| || Notes for Hannah Clay:|
Hannah Clay [1848.4.6] married Matthew Cabanis [C.3]. Matthew’s name appeared first in Amelia County when the governor granted him and his brother, George, a land patent of 347 acreson the upper side of Cellar Fork of Deep Creek on 2 January 1737/8. About that same time, Matthew and Hannah were at the Prince George County courthouse seeking legacies promised in her father’s will. Amelia County listed Matthew as a tithable in 1737 and George not until 1738.
On 19 September 1740, the Amelia County court clerk reported “Matthew Cabiness, Surveyor of a road to be cleared from James Anderson’s road into Jordan’s road and so to Nottoway Chapel.”He surveyed a bridle way from Lazaretto Creek to Nottoway Chapel in April 1745.Nottoway Chapel was an early Episcopal chapel in what is Nottoway County. Jordans Road was near what is now Nottoway Avenue in the town of Blackstone.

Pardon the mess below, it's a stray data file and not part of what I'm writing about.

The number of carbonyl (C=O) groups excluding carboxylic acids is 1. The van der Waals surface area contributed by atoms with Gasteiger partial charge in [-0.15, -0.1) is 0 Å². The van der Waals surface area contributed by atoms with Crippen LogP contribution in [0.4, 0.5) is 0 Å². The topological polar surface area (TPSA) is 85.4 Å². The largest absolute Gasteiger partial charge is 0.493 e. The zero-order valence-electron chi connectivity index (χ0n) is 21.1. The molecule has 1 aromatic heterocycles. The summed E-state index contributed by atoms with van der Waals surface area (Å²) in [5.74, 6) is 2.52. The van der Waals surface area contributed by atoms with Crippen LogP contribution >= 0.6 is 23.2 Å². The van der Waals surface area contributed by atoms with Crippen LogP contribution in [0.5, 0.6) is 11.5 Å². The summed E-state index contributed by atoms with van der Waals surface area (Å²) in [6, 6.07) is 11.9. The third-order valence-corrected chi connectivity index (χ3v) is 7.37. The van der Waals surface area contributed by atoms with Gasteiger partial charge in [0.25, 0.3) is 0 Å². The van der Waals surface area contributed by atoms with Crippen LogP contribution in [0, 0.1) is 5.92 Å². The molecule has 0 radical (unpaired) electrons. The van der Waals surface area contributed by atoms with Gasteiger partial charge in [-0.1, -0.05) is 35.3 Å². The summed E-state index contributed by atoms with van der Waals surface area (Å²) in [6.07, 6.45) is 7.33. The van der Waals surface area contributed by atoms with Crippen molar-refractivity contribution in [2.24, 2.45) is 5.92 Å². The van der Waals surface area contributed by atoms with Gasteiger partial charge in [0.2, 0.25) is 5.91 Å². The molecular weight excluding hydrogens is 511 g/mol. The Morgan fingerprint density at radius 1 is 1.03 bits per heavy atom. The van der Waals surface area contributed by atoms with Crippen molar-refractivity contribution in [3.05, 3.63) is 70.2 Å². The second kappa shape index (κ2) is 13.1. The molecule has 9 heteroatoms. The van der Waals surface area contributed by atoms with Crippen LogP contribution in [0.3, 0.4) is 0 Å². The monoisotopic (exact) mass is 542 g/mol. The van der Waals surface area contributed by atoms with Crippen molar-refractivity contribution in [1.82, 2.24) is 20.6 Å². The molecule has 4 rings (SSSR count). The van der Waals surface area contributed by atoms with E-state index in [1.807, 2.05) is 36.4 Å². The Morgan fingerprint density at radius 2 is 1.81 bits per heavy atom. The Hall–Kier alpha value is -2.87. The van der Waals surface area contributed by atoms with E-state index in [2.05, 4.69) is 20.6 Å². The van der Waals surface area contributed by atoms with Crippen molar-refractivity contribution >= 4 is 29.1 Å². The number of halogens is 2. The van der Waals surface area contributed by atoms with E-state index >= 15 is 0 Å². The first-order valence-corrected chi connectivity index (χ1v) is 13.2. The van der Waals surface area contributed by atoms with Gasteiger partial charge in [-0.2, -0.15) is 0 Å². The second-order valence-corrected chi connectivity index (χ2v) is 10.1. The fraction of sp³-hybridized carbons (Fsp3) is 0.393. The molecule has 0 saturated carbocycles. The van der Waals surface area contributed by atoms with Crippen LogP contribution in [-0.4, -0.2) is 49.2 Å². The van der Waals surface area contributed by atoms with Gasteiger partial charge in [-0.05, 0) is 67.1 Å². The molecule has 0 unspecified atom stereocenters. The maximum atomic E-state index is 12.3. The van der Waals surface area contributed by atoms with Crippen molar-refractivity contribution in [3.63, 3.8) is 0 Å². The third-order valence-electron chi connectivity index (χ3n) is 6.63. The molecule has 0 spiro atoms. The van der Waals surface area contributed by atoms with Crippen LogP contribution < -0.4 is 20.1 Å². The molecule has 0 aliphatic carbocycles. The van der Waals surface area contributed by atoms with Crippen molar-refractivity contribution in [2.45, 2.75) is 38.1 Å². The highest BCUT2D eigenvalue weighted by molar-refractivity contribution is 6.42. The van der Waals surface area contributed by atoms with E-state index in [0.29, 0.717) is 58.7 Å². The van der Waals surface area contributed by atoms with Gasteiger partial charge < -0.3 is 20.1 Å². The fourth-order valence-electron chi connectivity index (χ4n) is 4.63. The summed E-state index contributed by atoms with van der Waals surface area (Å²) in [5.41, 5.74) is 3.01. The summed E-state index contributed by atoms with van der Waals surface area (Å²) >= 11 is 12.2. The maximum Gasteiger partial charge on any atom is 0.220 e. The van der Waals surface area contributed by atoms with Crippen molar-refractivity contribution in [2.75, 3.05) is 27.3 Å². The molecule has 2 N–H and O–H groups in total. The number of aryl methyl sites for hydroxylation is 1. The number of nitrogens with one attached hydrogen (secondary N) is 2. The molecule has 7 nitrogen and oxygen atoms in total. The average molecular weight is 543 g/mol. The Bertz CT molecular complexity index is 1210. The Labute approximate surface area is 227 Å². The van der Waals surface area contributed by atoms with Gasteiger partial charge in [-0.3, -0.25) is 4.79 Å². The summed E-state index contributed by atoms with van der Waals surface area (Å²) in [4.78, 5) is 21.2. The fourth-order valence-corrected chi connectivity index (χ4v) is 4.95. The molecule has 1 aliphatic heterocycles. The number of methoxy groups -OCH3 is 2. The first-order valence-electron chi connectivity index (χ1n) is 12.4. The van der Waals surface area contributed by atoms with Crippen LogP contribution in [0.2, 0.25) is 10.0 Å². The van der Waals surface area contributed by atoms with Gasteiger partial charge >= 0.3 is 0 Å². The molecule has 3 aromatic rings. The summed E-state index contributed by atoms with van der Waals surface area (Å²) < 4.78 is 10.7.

In 1742 Matthew secured a patent for 390 acresin Amelia County on the south side of the Little Nottoway River but failed to cultivate this land. Samuel Terry [BK.3.5/S] obtained a grant for the land and assigned it to Marston Green [G.2.8] who received a patent for the property in 1753.
In 1743 Matthew obtained 400 acresin Amelia County on Lazaretto Creek. Matthew renewed this second patent with an additional 212 acreson 20 September 1748. He appears to have methodically subdivided this land into six parcels of precisely 102 acres each and conveyed it to his sons. On 24 November 1768, Matthew Cabanis Sr. conveyed to his three sons, Matthew Jr., John, and Charles Cabanis 102 acres of land each.Ten years later, on 25 July 1778, he sold Matthew Jr. another 102 acresfor £102. Perhaps Matthew Sr. had set this parcel of land aside for another son who died or moved away. Matthew later, on 15 April 1787, conveyed to Henry Cabanis land in Amelia County for £102.The unrecorded deed did not specify the acreage. This was probably his son Henry Cabanis [1818.104.22.168]. Yet Matthew conveyed land to his other sons for a nominal consideration and Henry paid £102. Perhaps this was his nephew Henry Cabanis III [C.1.1].
The number 102 appears to have been popular with Matthew. He carved his land into parcels of 102 acres and twice conveyed land for £102. One must wonder if he sold 102 acres of land to Henry Cabanis.
Matthew died in Nottoway County about 1789 (will dated 6 June 1789, recorded 4 Aug. 1790).